“Guys, be reasonable!” pleaded the first. “I wasn’t thinking! I was trying to catch our dinner! This isn’t the time…” he finally caved in. “I take it back, you’re not fat.”
“Too late!” snapped the third. “I know your true feelings!”
“Please!” begged the first. “Let’s just prepare her for supper!”
“I suppose her limbs will make for decent subs,” mused the second.
“And we can finish it all off with cinnamon rolls,” suggested the third.
“SUBS?! CINNAMON ROLLS?!” wailed the first. “Imagine what Quaynus would say if she heard you! Please, let’s just chop her up for the stew!”
“Again with the stew!” protested the third. “Why can’t we make nice subs out of her?!”
“Please! Guys!” whined the first. “There’s nothing wrong with stew!”
“I don’t remember the last time I had a cinnamon roll,” mused the second.
“Again with the cinnamon rolls!” snarled the first. “What kind of food is that for a Giant Spider to eat?! Tell me, what kind of self-respecting Giant Spider would bother with any kind of sandwich or pastry?! STEW is what we shall make out of her and we don’t need sweets!”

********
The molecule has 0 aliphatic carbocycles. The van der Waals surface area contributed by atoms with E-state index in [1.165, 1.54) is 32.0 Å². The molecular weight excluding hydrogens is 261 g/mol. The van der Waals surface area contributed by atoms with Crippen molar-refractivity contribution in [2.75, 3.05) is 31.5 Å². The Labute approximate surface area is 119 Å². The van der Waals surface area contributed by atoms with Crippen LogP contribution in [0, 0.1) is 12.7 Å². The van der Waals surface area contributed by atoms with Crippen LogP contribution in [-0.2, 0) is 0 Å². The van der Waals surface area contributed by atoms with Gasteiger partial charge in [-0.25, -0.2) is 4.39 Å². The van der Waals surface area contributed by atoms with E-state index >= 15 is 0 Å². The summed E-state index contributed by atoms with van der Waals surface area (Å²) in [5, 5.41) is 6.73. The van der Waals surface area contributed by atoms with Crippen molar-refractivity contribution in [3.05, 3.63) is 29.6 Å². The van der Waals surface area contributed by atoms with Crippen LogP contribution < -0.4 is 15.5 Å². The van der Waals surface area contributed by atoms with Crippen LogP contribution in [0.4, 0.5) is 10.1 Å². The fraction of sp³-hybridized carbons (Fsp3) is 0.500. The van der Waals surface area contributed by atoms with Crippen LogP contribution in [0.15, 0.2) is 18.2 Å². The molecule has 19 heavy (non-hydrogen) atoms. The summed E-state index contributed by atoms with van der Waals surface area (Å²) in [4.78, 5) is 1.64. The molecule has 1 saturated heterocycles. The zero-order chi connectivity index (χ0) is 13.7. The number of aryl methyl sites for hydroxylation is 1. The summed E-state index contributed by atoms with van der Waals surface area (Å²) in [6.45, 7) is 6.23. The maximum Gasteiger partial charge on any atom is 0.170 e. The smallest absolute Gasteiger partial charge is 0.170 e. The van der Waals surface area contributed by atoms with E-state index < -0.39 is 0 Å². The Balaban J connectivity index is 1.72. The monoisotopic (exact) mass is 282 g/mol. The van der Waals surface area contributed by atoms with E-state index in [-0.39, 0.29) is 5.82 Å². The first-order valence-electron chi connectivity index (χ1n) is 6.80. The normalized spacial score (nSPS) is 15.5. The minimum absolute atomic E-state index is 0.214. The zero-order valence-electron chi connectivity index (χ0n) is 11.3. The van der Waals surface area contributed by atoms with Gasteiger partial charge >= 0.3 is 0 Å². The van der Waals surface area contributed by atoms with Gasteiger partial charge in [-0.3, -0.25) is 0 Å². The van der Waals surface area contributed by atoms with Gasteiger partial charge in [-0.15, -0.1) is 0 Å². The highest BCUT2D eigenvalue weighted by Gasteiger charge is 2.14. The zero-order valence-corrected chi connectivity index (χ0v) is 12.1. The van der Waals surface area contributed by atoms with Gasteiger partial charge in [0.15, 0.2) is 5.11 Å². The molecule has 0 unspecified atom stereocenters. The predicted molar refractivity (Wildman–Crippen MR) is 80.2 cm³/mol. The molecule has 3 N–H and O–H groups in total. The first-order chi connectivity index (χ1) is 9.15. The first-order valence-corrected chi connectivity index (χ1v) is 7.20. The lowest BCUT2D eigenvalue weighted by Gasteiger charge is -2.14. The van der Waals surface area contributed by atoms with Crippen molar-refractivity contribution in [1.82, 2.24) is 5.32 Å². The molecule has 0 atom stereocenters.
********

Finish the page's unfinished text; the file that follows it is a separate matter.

“Don’t get greedy with me!” snapped the second. “I can make enough cinnamon rolls for all of us! Besides, we only need her arms and legs to make the subs!”
“It’s nothing to do with greed, it’s a matter of principle!” argued the first. “I’m only trying to protect your reputation!”
“You mean YOUR reputation!” countered the second.
“Have you no pride?!” snapped the first.
“Oh, please,” groaned the second.
“Giant Spiders do NOT eat subs or cinnamon rolls!” insisted the first.
“What would you know about Giant Spider feeding habits?!” snapped the second.
“What’s THAT supposed to…?!” snarled the first.
“Hey, did we order our dinner to go?” asked the third, grabbing their attention.
“No, why?” asked the first.
“Then WHERE’D SHE GO?!” yelped the third. Sorsha had taken off during the argument.
“…WHY DIDN’T YOU IDIOTS STOP ME?!” roared the first.
“Why should we?” asked the second. “You’re SO smart!”
“Why I oughta…COME HERE!” The first lunged at the second and the two locked their legs to try and score a blow onto the other. The third just rolled its eyes and looked out to the ocean, waiting for his friends to exhaust themselves.